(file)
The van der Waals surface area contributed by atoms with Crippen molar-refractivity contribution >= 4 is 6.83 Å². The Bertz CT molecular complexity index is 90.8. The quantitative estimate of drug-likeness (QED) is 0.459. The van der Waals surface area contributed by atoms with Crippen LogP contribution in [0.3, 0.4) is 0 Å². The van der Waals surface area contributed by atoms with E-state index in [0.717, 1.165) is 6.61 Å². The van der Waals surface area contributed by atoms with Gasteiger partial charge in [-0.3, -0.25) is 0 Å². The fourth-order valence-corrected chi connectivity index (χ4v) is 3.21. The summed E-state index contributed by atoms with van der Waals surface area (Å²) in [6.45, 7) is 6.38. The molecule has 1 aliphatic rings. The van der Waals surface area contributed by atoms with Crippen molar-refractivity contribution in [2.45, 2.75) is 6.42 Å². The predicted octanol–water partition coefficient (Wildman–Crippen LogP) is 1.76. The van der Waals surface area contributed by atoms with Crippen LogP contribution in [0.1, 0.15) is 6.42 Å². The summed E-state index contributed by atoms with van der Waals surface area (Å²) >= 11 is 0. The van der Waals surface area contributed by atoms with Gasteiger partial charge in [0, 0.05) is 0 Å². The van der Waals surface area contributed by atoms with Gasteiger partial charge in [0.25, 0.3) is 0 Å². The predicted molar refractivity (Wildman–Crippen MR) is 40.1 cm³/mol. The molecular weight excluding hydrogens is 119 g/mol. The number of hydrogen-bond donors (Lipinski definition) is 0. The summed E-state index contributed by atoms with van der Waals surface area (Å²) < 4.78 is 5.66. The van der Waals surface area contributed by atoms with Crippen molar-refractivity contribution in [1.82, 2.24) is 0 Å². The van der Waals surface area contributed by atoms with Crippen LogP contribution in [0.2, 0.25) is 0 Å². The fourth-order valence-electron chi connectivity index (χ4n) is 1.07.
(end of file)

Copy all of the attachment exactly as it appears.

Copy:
The van der Waals surface area contributed by atoms with Crippen molar-refractivity contribution >= 4 is 6.83 Å². The Bertz CT molecular complexity index is 90.8. The quantitative estimate of drug-likeness (QED) is 0.459. The van der Waals surface area contributed by atoms with Crippen LogP contribution in [0.3, 0.4) is 0 Å². The van der Waals surface area contributed by atoms with E-state index in [0.717, 1.165) is 6.61 Å². The van der Waals surface area contributed by atoms with Gasteiger partial charge in [-0.3, -0.25) is 0 Å². The fourth-order valence-corrected chi connectivity index (χ4v) is 3.21. The summed E-state index contributed by atoms with van der Waals surface area (Å²) in [6.45, 7) is 6.38. The molecule has 1 aliphatic rings. The van der Waals surface area contributed by atoms with Crippen molar-refractivity contribution in [2.45, 2.75) is 6.42 Å². The predicted octanol–water partition coefficient (Wildman–Crippen LogP) is 1.76. The van der Waals surface area contributed by atoms with Crippen LogP contribution in [0.1, 0.15) is 6.42 Å². The summed E-state index contributed by atoms with van der Waals surface area (Å²) >= 11 is 0. The van der Waals surface area contributed by atoms with Gasteiger partial charge in [0, 0.05) is 0 Å². The van der Waals surface area contributed by atoms with Gasteiger partial charge in [0.25, 0.3) is 0 Å². The predicted molar refractivity (Wildman–Crippen MR) is 40.1 cm³/mol. The molecular weight excluding hydrogens is 119 g/mol. The number of hydrogen-bond donors (Lipinski definition) is 0. The summed E-state index contributed by atoms with van der Waals surface area (Å²) < 4.78 is 5.66. The van der Waals surface area contributed by atoms with Crippen molar-refractivity contribution in [1.82, 2.24) is 0 Å². The van der Waals surface area contributed by atoms with Crippen LogP contribution in [0.2, 0.25) is 0 Å². The fourth-order valence-electron chi connectivity index (χ4n) is 1.07.